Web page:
The Role of Equity, Royalty and Fixed Fees in Technology Licensing to University Spin-Offs

36 Pages Posted: 27 May 2013

See all articles by Nicos Savva

Nicos Savva

London Business School

Niyazi Taneri

University of Cambridge - Cambridge Judge Business School

Date Written: 2013

Abstract

We develop a model based on asymmetric information (adverse selection) that provides a rational explanation for the persistent use of royalties alongside equity in university technology transfer. The model shows how royalties, through their value-destroying distortions, can act as a screening tool that allows a less informed principal, such as the university's Technology Transfer Office (TTO), to elicit private information from the more informed spin-off. We also show that equity-royalty contracts outperform fixed-fee-royalty contracts as they cause fewer value-destroying distortions. Furthermore, we show that our main result is robust to problems of moral hazard. Beside the co-existence result, the model also offers explanations for the empirical findings that equity generates higher returns than royalty and that TTOs willing to take equity in lieu of fixed fees are more successful in creating spin-offs.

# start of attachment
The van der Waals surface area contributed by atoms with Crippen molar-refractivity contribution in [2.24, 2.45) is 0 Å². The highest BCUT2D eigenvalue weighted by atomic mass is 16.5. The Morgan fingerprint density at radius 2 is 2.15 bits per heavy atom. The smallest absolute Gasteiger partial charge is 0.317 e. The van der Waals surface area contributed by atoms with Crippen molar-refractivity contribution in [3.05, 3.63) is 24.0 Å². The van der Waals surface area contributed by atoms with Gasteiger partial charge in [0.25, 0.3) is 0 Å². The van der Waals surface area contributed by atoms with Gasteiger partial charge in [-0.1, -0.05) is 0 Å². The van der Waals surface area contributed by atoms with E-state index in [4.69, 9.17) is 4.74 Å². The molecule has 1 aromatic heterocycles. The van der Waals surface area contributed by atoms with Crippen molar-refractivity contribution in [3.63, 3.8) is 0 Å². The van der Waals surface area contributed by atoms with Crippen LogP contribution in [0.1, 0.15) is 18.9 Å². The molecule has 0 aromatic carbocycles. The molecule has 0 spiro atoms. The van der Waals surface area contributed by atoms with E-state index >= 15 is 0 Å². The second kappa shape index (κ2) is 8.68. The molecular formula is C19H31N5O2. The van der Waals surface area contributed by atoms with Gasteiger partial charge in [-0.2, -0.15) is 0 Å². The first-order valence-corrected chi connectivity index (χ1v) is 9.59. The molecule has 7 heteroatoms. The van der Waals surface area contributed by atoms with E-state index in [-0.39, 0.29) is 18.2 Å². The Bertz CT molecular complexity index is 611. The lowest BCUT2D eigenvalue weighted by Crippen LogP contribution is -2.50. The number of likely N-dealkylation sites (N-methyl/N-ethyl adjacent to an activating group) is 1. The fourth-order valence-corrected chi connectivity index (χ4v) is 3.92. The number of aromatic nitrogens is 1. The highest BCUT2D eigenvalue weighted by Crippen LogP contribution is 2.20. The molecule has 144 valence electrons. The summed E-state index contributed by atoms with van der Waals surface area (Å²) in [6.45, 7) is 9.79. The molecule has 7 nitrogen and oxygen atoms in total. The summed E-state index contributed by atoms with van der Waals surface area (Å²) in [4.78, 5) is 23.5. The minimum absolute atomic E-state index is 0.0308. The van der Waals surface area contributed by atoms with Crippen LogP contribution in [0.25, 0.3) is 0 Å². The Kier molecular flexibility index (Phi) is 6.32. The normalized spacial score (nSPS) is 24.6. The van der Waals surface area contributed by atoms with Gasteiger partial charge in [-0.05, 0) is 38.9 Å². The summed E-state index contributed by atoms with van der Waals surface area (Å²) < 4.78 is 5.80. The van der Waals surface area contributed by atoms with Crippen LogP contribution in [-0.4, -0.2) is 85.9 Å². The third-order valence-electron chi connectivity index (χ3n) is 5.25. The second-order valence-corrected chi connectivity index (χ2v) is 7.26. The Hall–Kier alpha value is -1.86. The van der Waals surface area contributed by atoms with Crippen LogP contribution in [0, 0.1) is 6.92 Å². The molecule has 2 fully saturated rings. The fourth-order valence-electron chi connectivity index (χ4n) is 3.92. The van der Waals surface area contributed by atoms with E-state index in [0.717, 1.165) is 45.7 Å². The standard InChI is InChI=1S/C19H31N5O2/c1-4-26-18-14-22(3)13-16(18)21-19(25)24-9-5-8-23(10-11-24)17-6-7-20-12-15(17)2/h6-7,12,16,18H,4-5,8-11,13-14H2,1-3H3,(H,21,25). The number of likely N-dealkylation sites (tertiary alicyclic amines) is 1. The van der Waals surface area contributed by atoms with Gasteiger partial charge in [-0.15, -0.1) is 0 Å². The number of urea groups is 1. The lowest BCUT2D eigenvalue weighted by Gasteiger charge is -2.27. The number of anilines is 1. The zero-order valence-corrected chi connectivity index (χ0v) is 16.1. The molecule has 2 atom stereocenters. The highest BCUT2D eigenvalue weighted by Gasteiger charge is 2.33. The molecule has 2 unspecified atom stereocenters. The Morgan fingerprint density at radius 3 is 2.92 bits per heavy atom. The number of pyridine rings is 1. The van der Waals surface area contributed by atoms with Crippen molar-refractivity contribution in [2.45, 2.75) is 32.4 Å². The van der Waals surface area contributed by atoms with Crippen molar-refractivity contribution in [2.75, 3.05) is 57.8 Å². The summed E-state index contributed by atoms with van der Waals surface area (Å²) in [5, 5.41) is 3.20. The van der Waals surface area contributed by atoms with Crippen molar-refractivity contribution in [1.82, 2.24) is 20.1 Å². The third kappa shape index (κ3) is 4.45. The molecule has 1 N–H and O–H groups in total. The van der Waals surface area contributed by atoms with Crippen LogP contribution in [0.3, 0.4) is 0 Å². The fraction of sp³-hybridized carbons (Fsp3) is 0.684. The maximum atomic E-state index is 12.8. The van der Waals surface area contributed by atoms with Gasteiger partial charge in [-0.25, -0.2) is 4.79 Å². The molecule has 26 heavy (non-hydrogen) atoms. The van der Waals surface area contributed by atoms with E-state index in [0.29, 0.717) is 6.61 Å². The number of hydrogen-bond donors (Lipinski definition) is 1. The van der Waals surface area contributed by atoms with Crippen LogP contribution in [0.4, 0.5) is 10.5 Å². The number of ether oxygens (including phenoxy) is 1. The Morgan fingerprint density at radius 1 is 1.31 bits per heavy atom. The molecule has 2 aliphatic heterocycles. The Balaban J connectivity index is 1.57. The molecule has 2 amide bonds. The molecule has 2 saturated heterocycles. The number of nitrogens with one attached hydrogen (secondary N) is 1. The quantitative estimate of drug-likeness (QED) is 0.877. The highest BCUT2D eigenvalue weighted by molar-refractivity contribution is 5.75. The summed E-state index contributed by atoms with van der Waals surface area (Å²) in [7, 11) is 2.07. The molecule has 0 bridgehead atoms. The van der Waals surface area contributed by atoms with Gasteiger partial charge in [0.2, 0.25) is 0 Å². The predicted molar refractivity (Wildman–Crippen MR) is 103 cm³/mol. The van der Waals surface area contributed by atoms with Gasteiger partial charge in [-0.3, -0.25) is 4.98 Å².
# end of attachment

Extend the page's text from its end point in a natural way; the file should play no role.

Keywords: university technology transfer, equity, royalty, fixed fees, contract design, screening games

JEL Classification: O31, O32

Suggested Citation

Savva, Nicos and Taneri, Niyazi, The Role of Equity, Royalty and Fixed Fees in Technology Licensing to University Spin-Offs (2013). Available at SSRN: https://ssrn.com/abstract=2270165 or http://dx.doi.org/10.2139/ssrn.2270165

Nicos Savva

London Business School ( email )

Sussex Place
Regent's Park
London, London NW1 4SA
United Kingdom

Niyazi Taneri (Contact Author)

University of Cambridge - Cambridge Judge Business School ( email )

Trumpington St.
Cambridge, CB21AG
United Kingdom

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